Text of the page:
Much like their friends in the charitable planned giving community, the group isn’t comfortable with this approach because instead of engaging with them first for a productive dialogue about the proposal, these agents put them under pressure to deal with something that may or may not be in the best interest of the client and, of course, the beneficiaries. That’s not to say that some of the proposals don’t make sense and won’t save dollars. But the devil’s in the details, and most of these proposals are devilishly short on detail, meaning risks or downsides.
The group has a protocol for each type of exchange. If it’s solicited, they ask the agent to do a feasibility test that includes informal underwriting and some illustrations based on the indicated classification. Do things look promising, meaning that the replacement policy “checks out” and can reasonably be expected to fulfill the client’s objectives more effectively than the existing policy? if so, then they ask the agent to proceed along well established, constantly updated due care guidelines for both the carrier and the product.
If it’s unsolicited, they ask the agent to complete a specially designed questionnaire that asks the agent to lay out in no uncertain terms how and why the features, benefits and risks of the new product and the financial strength and policyholder support history of the new carrier qualitatively and quantitatively tip the scales in favor of the replacement. The proposals are usually promptly withdrawn. But sometimes they’re not withdrawn, and things get testy. If they do, so be it. The group is pretty sure that their lawyers will tell them that “things might get testy” isn’t a defense against a claim of breach of fiduciary duty to the beneficiaries.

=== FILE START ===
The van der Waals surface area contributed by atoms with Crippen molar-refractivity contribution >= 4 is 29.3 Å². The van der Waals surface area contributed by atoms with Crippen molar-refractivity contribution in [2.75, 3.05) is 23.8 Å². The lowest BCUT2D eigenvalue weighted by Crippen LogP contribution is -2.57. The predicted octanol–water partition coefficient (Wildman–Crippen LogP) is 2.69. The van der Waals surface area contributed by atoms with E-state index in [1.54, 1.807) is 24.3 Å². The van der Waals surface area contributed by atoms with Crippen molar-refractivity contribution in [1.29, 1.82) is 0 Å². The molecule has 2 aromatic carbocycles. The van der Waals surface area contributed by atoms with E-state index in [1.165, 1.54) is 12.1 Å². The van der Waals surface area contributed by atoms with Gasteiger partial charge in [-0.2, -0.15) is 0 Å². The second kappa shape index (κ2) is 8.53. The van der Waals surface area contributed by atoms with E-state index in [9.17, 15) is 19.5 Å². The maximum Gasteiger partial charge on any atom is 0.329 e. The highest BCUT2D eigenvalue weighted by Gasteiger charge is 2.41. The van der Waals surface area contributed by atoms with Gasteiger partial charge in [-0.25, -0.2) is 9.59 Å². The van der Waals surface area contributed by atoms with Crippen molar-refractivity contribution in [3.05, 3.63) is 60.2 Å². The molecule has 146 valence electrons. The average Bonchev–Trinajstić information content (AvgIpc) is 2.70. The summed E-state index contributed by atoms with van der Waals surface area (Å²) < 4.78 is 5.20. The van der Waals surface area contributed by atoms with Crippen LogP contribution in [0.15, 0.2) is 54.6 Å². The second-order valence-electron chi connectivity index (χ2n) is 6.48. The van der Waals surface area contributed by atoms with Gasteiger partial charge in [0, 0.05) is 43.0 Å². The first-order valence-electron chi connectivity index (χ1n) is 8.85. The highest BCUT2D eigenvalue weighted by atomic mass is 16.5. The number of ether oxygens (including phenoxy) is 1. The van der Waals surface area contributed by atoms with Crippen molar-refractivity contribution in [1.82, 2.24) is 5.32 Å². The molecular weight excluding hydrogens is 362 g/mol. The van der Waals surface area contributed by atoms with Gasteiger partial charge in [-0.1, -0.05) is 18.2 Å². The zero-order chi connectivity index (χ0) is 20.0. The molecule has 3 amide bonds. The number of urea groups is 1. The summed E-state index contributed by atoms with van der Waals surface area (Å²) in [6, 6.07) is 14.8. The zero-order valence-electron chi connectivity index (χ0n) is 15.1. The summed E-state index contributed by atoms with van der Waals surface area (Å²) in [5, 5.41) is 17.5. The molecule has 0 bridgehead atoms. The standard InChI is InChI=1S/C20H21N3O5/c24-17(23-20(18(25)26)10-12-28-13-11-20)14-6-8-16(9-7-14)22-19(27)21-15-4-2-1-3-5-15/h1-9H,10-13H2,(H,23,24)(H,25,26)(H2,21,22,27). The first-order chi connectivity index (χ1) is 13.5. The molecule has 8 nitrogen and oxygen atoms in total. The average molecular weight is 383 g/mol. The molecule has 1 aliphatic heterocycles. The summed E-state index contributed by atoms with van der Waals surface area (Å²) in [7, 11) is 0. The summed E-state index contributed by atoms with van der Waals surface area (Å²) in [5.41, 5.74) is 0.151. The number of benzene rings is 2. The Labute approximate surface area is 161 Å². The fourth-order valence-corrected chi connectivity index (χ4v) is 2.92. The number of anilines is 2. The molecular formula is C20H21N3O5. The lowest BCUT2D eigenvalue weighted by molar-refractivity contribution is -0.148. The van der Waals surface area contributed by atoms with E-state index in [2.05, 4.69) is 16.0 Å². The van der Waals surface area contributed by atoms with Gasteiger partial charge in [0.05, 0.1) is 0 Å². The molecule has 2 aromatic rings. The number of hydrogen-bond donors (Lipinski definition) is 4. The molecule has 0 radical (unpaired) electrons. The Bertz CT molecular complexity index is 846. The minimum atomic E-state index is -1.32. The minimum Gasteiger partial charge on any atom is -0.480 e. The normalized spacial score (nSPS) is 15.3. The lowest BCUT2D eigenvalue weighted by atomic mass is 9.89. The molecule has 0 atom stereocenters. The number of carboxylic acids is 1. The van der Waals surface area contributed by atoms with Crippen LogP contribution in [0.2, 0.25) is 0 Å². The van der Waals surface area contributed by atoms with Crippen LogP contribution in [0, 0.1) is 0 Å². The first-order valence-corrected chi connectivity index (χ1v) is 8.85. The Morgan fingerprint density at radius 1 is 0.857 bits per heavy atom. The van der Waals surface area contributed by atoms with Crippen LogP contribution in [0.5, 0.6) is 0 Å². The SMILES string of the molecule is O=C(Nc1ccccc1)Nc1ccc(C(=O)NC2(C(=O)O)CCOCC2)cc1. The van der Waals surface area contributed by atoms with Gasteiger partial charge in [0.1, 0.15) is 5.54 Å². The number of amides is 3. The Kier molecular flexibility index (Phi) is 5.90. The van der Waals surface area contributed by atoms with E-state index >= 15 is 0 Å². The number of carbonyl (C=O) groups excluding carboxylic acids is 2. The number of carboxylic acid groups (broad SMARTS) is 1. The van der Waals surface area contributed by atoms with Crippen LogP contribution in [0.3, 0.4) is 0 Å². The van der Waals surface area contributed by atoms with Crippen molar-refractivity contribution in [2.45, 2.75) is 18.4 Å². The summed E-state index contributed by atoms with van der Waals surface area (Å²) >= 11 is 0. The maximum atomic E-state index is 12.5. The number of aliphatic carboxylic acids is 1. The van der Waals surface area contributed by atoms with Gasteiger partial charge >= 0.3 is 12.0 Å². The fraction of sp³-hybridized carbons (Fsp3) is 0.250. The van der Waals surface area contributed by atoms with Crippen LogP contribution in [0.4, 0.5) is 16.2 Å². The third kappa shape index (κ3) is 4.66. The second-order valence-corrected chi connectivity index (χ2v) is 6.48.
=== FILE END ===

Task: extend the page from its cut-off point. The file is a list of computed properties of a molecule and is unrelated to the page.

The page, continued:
The group pauses, waiting for Charlie to react. “OK,” he says. “Here’s what I think. Just like with the life settlements, I see both upside and downside for policy exchanges. And, like with life settlements, nobody is going to congratulate me, or you, if things go well. But we both know the kind of second-guessing we’re in for if they don’t. I’m also concerned that the subject is so dense and technical that you’ll need a Tolstoy to write it up and an Einstein to understand it. Is there some way that we can simplify all this without missing anything important?”
Due Care Checklist
The group responds. “We hear you, and we think we’ve got it covered. We created an ‘interactive and intuitive policy exchange due care checklist,’ which, aside from needing a better title, really helps us address in logical order all of the points, counterpoints, stress points and what ifs that we, the client and the beneficiaries should understand, and any litigators might ask, about the proposed exchange. Bottom line, the checklist allows us to explain to anyone why the current situation is broken and why the proposed solution is a reasonable way to fix it.”
“I like that.” says Charlie. “And so will upper management. So what’s next on your template?’
For more information on ILIT Reviews, see “A Trustee Designs a Template for ILIT Reviews.”